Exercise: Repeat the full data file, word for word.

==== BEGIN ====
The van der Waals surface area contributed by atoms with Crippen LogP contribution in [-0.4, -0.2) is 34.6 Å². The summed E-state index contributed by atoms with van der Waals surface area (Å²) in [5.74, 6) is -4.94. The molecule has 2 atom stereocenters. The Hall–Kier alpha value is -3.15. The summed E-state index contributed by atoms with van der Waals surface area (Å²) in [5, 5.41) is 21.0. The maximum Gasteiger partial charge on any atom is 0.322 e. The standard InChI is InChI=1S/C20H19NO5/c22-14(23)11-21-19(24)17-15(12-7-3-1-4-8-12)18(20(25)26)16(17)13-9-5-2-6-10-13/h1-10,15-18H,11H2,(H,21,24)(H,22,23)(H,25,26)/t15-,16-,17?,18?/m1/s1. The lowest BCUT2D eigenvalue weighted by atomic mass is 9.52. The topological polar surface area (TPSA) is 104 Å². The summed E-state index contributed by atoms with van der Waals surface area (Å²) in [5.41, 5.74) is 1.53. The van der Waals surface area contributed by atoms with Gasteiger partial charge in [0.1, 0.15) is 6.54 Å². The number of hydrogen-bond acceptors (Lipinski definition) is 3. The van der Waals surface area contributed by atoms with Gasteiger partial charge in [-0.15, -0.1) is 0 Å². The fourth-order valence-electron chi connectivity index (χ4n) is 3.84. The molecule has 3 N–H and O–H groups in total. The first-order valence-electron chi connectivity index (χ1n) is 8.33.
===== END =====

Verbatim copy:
The van der Waals surface area contributed by atoms with Crippen LogP contribution in [-0.4, -0.2) is 34.6 Å². The summed E-state index contributed by atoms with van der Waals surface area (Å²) in [5.74, 6) is -4.94. The molecule has 2 atom stereocenters. The Hall–Kier alpha value is -3.15. The summed E-state index contributed by atoms with van der Waals surface area (Å²) in [5, 5.41) is 21.0. The maximum Gasteiger partial charge on any atom is 0.322 e. The standard InChI is InChI=1S/C20H19NO5/c22-14(23)11-21-19(24)17-15(12-7-3-1-4-8-12)18(20(25)26)16(17)13-9-5-2-6-10-13/h1-10,15-18H,11H2,(H,21,24)(H,22,23)(H,25,26)/t15-,16-,17?,18?/m1/s1. The lowest BCUT2D eigenvalue weighted by atomic mass is 9.52. The topological polar surface area (TPSA) is 104 Å². The summed E-state index contributed by atoms with van der Waals surface area (Å²) in [5.41, 5.74) is 1.53. The van der Waals surface area contributed by atoms with Gasteiger partial charge in [0.1, 0.15) is 6.54 Å². The number of hydrogen-bond acceptors (Lipinski definition) is 3. The van der Waals surface area contributed by atoms with Gasteiger partial charge in [-0.15, -0.1) is 0 Å². The fourth-order valence-electron chi connectivity index (χ4n) is 3.84. The molecule has 3 N–H and O–H groups in total. The first-order valence-electron chi connectivity index (χ1n) is 8.33.